an extensive lime-quarry belonging to the Marquis
of Bute, are beds abounding with a species of coral.
The limestone in this quarry is, in some places,
mixed with shells and spar, takes a beautiful polish,
and is capable of being dressed into a pleasing bluish
marble. A vein of lead-ore likewise runs through
it, and was found, on trial at the lead-mines of
Wanlockhead, to yield 65 pounds per cwt. Free-
stone abounds, is of easy access, and has contributed
largely to the walls of neat and comfortable dwell-
ings. Coal is supposed, with a covering or crumb-
cloth of strata, to carpet the parish; but has been
worked chiefly in subordination to the burning of
lime. Very recently a bed of what is called black
ironstone, 2i feet thick, has been discovered here.
Hugh Logan, Esq., ' the Laird of Logan,' and cele-
brated wit of Ayrshire, was a native of this parish.
Here also, within the precincts of the burying-
ground, are the remains of the famous Alexander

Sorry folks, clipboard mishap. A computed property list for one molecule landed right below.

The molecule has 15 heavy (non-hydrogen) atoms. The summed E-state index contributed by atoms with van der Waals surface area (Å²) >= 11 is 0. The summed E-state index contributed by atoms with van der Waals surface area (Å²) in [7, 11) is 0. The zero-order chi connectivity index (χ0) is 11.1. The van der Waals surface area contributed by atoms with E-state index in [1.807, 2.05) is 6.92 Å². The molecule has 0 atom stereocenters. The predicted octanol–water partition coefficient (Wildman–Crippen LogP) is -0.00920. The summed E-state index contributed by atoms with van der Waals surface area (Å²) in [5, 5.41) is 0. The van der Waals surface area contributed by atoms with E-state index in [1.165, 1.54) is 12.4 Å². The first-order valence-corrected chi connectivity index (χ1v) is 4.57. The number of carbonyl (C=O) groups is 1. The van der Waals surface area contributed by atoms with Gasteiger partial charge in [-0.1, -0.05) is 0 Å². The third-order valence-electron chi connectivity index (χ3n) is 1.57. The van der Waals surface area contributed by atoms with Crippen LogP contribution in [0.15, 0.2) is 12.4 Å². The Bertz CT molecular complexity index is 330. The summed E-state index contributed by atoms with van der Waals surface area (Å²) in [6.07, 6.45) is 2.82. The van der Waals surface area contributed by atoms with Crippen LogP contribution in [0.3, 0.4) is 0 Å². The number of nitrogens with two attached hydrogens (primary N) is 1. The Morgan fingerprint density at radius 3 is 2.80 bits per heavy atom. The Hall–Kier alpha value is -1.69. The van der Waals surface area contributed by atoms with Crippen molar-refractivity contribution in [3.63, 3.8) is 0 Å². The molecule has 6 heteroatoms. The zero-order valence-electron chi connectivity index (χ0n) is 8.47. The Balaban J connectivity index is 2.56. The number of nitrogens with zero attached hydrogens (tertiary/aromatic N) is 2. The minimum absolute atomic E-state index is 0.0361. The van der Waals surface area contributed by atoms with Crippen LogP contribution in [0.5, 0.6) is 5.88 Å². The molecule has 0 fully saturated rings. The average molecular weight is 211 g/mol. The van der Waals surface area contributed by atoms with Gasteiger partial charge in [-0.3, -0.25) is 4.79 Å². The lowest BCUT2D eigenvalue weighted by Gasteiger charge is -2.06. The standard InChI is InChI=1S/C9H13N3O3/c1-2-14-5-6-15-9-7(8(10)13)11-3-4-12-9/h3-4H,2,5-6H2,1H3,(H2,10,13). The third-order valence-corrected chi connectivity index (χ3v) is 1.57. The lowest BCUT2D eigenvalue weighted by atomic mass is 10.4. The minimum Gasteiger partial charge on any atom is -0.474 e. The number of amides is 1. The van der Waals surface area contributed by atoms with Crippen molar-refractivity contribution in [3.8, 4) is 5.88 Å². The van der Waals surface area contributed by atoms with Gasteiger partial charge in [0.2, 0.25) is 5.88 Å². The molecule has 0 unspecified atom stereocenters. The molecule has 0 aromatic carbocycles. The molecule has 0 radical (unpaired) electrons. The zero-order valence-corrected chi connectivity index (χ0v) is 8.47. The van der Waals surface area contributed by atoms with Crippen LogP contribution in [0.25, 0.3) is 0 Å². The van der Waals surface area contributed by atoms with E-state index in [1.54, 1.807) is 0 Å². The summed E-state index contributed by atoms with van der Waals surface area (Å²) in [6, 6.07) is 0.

Peden, of covenanting, and, as the vulgar say, of
prophesying memory, — remains which were originally
interred in the aisle of Lord Auchinleck, — which, after
forty days, were exhumed by a body of dragoons,
who intended to hang them up on a gallows, — and
which, in yieldance with the entreaties of the Countess
of Dumfries and other influential personages, were
eventually allowed to rest along with the remains of
other martyrs, at the Gallowsfoot of Cumnock.
Around the dust of Peden, as well as on the estate
of Logan, and on the moor which forms the south-
* " The name of Cumnock," says the author of * Caledonia,'
*' is derived from the British cym,& hollow or valley, aud cnoc,
a hill, which was usually pronounced ' Cumnock.' The British
cym, in the prefix of the name, applies exactly to the hollow
or valley in which the church and village of Old Cumnock
stand, on the hank of Glaenock rivulet, which falls into Lugar
â– vater ; but whether the cnoc, in the termination of the name,